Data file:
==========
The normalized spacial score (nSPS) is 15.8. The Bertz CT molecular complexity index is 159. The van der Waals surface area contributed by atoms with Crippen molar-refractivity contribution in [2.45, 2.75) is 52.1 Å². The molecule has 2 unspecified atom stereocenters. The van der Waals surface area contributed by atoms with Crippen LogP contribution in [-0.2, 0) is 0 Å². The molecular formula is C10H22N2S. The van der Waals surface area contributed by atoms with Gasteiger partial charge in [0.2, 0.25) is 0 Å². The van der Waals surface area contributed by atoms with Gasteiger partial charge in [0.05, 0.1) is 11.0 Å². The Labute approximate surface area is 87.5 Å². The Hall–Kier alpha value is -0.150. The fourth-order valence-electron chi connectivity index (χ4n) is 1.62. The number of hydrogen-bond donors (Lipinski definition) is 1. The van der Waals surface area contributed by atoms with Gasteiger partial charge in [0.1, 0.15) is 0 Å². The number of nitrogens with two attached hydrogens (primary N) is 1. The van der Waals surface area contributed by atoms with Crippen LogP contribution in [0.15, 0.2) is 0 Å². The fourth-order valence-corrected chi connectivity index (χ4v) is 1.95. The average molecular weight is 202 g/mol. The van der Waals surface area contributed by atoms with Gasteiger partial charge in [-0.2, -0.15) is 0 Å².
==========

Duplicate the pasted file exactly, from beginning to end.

The normalized spacial score (nSPS) is 15.8. The Bertz CT molecular complexity index is 159. The van der Waals surface area contributed by atoms with Crippen molar-refractivity contribution in [2.45, 2.75) is 52.1 Å². The molecule has 2 unspecified atom stereocenters. The van der Waals surface area contributed by atoms with Crippen LogP contribution in [-0.2, 0) is 0 Å². The molecular formula is C10H22N2S. The van der Waals surface area contributed by atoms with Gasteiger partial charge in [0.2, 0.25) is 0 Å². The van der Waals surface area contributed by atoms with Gasteiger partial charge in [0.05, 0.1) is 11.0 Å². The Labute approximate surface area is 87.5 Å². The Hall–Kier alpha value is -0.150. The fourth-order valence-electron chi connectivity index (χ4n) is 1.62. The number of hydrogen-bond donors (Lipinski definition) is 1. The van der Waals surface area contributed by atoms with Gasteiger partial charge in [0.1, 0.15) is 0 Å². The number of nitrogens with two attached hydrogens (primary N) is 1. The van der Waals surface area contributed by atoms with Crippen LogP contribution in [0.15, 0.2) is 0 Å². The fourth-order valence-corrected chi connectivity index (χ4v) is 1.95. The average molecular weight is 202 g/mol. The van der Waals surface area contributed by atoms with Gasteiger partial charge in [-0.2, -0.15) is 0 Å².